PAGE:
﻿ Python: Find the longest common ending between two given strings - w3resource

# Python: Find the longest common ending between two given strings

## Python Basic - 1: Exercise-137 with Solution

Write a Python program to find the longest common ending between two given strings.

Sample Solution-1:

Python Code:

``````def test(str1, str2):
for i in range(len(str2)):
while str2[i:] in str1 and str2[-1]==str1[-1]:
return str2[i:]
return ""

str1 = "running";
str2 = "ruminating";
print("Original strings: " + str1 + "  " + str2);
print("Common ending between said two strings: " + test(str1, str2));
str1 = "thisisatest";
str2 = "testing123testing";
print("\nOriginal strings: " + str1 + "  " + str2);
print("Common ending between said two strings: " + test(str1, str2));
``````

Sample Output:

```Original strings: running  ruminating
Common ending between said two strings: ing

Original strings: thisisatest  testing123testing
Common ending between said two strings:
```

Flowchart:

## Visualize Python code execution:

The following tool visualize what the computer is doing step-by-step as it executes the said program:

Sample Solution-2:

Python Code:

``````def test(str1, str2):
while not str1.endswith(str2):
str2 = str2[1:]
return str2
str1 = "running";
str2 = "ruminating";
print("Original strings: " + str1 + "  " + str2);
print("Common ending between said two strings: " + test(str1, str2));
str1 = "thisisatest";
str2 = "testing123testing";
print("\nOriginal strings: " + str1 + "  " + str2);
print("Common ending between said two strings: " + test(str1, str2));
``````

Sample Output:

```Original strings: running  ruminating
Common ending between said two strings: ing

Original strings: thisisatest  testing123testing
Common ending between said two strings:
```

Flowchart:

## Visualize Python code execution:

The following tool visualize what the computer is doing step-by-step as it executes the said program:

Python Code Editor:

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## Python: Tips of the Day

How to make a flat list out of list of lists?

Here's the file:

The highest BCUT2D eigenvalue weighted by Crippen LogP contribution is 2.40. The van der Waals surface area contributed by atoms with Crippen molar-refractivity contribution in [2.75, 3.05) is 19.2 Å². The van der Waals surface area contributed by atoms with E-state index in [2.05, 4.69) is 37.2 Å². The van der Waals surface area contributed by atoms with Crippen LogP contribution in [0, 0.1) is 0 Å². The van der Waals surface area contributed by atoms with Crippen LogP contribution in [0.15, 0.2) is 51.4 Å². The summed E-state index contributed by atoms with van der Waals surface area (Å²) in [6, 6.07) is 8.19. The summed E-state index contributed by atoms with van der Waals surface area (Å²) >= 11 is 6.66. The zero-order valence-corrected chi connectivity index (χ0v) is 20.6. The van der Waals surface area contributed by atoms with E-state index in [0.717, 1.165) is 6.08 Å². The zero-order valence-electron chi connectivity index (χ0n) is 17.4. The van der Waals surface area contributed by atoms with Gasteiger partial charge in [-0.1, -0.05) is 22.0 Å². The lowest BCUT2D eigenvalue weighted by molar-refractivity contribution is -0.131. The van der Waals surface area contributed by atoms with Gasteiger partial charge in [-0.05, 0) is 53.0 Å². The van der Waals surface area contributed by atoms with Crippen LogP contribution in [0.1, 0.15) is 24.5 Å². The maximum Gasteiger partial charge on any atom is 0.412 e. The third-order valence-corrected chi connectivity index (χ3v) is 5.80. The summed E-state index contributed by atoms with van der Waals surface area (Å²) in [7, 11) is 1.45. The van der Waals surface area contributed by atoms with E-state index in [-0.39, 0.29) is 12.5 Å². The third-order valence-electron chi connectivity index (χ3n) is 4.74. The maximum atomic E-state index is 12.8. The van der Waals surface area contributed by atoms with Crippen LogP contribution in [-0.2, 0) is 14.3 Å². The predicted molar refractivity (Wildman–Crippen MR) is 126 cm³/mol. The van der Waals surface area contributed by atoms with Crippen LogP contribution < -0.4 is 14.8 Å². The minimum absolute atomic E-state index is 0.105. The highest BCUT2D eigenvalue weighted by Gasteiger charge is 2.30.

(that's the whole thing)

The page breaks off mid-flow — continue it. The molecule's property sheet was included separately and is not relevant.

Given a list of lists l

```flat_list = [item for sublist in l for item in sublist]
```

which means:

```flat_list = []
for sublist in l:
for item in sublist:
flat_list.append(item)
```

is faster than the shortcuts posted so far. (l is the list to flatten.) Here is the corresponding function:

flatten = lambda l: [item for sublist in l for item in sublist]

As evidence, you can use the timeit module in the standard library:

```\$ python -mtimeit -s'l=[[1,2,3],[4,5,6], [7], [8,9]]*99' '[item for sublist in l for item in sublist]'
10000 loops, best of 3: 143 usec per loop
\$ python -mtimeit -s'l=[[1,2,3],[4,5,6], [7], [8,9]]*99' 'sum(l, [])'
1000 loops, best of 3: 969 usec per loop
\$ python -mtimeit -s'l=[[1,2,3],[4,5,6], [7], [8,9]]*99' 'reduce(lambda x,y: x+y,l)'
1000 loops, best of 3: 1.1 msec per loop
```

Explanation: the shortcuts based on + (including the implied use in sum) are, of necessity, O(L**2) when there are L sublists -- as the intermediate result list keeps getting longer, at each step a new intermediate result list object gets allocated, and all the items in the previous intermediate result must be copied over (as well as a few new ones added at the end). So, for simplicity and without actual loss of generality, say you have L sublists of I items each: the first I items are copied back and forth L-1 times, the second I items L-2 times, and so on; total number of copies is I times the sum of x for x from 1 to L excluded, i.e., I * (L**2)/2.

The list comprehension just generates one list, once, and copies each item over (from its original place of residence to the result list) also exactly once.

Ref: https://bit.ly/3dKsNTR